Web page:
Thursday, August 13, 2009

a role model worth remembering.

Confession time: I had never heard of Naomi Sims until she was already gone.

I might say it was because she hit her professional-profile peak about the time I was an infant. But the truth is, I strongly suspect I had never heard of Naomi Sims because I'm not a black woman.

Which is not an excuse. She was dubbed the first black supermodel, before Beverly Johnson and way before Tyra Banks or that other notorious Naomi.

But fascinatingly, Naomi Sims - having spent the late 1960s and early '70s modeling the haute-est couture, gracing the covers of mainstream publications like Life, the New York Times fashion supplement and Ladies' Home Journal, and appearing in a national TV campaign for AT&T - retired from her model life after only five years.

"There is nothing sadder than an old, broke model," she told the Times in 1969. "And there are many models who have nothing at the end of their career." Sims made sure her career was just beginning as she left modeling behind.

In 1973, she launched her own business. As a model, she had found that many studio assistants knew next to nothing about doing black women's makeup and that almost all wigs were designed for Caucasian hair. Sims began experimenting on her own, baking synthetic hairs in her home oven to try to create the right texture to look like straightened black hair.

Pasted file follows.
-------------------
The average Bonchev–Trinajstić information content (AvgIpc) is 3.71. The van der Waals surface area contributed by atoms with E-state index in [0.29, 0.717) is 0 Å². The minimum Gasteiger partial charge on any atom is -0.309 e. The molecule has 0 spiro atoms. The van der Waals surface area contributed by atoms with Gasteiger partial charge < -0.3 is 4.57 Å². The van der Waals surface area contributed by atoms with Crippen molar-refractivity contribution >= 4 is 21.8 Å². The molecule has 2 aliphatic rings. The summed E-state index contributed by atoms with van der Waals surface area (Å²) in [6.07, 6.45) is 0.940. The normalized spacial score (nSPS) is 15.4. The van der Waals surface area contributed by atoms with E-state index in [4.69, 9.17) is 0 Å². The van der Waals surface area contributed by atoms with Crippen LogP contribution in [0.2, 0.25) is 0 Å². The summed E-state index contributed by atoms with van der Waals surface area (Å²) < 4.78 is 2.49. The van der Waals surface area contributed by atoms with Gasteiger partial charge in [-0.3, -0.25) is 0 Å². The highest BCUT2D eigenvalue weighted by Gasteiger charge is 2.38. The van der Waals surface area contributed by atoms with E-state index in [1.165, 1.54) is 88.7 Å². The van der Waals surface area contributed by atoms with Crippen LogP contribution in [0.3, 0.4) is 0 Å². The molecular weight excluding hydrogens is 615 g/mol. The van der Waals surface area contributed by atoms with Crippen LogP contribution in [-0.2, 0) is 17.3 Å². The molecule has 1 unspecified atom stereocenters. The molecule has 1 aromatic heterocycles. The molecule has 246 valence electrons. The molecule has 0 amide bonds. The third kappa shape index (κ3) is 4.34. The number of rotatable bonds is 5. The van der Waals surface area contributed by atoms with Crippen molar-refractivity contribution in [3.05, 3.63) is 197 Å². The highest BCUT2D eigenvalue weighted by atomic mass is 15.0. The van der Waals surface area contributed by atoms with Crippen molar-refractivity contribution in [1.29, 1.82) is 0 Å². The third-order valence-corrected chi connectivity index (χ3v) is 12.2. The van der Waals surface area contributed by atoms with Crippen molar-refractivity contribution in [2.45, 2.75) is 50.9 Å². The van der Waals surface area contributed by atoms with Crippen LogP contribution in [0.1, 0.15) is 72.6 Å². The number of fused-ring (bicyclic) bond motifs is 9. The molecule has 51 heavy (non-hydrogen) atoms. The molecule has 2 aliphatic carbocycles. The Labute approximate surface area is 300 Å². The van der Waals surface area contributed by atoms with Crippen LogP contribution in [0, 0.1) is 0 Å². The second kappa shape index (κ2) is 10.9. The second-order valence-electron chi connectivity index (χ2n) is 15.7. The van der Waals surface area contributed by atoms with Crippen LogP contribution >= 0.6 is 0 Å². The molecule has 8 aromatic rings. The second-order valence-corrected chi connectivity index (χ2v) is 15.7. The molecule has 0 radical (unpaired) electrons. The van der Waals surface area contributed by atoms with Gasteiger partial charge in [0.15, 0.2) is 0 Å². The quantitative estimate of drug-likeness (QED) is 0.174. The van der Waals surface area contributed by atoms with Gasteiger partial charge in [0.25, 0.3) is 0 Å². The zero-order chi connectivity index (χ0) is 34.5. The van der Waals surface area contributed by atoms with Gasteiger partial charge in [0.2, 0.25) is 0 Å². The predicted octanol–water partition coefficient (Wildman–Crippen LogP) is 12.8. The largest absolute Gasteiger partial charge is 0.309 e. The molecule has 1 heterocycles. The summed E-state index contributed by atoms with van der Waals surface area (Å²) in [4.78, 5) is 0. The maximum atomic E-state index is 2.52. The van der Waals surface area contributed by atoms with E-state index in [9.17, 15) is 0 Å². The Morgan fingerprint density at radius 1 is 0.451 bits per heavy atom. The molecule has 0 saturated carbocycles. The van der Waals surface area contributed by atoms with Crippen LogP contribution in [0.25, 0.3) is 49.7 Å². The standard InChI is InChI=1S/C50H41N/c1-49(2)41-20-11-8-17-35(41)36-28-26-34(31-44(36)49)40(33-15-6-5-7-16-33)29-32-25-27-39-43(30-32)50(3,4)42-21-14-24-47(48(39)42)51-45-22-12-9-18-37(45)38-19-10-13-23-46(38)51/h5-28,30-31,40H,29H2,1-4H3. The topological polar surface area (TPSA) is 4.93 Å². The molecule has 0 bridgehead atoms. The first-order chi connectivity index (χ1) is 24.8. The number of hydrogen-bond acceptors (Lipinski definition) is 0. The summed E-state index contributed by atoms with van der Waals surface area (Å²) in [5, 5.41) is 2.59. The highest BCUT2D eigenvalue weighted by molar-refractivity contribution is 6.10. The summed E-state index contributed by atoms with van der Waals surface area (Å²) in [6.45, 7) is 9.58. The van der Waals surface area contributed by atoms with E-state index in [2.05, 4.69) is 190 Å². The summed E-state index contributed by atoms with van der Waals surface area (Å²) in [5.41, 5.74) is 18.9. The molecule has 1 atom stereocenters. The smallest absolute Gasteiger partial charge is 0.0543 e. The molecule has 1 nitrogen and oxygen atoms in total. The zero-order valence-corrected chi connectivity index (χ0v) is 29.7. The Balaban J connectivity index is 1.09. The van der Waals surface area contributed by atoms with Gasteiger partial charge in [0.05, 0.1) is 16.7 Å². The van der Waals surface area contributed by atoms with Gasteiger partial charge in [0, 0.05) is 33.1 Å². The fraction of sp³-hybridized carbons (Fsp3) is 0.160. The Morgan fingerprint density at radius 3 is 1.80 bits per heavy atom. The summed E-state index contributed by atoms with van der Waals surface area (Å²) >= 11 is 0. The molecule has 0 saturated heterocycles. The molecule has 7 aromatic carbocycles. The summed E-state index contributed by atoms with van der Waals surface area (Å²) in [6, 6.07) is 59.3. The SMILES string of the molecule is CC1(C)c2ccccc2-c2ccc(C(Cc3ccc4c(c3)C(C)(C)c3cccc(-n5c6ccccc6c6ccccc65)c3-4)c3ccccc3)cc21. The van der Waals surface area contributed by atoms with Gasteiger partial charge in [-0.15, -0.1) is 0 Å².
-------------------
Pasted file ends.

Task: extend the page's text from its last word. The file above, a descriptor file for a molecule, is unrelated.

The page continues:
Within five years, her designs were being produced by the Metropa Company, with annual sales of $5 million. During the '80s, the Naomi Sims Collection extended into cosmetics and fragrance, even opening boutique salons. Meanwhile, Sims also authored five books about modeling, beauty and success. Sims was married for 18 years to Manhattan art dealer Michael Findlay. Their son, Bob, survives her, as does Sims' granddaughter and one of her two older sisters, Betty Sims.

The product line she originated survives her as well, still going strong over 30 years later, a household name among black women.

One of which I'm not. And though I had not heard of Naomi Sims until she died last Saturday at the age of 61 from cancer, I'm happy to know about her now.

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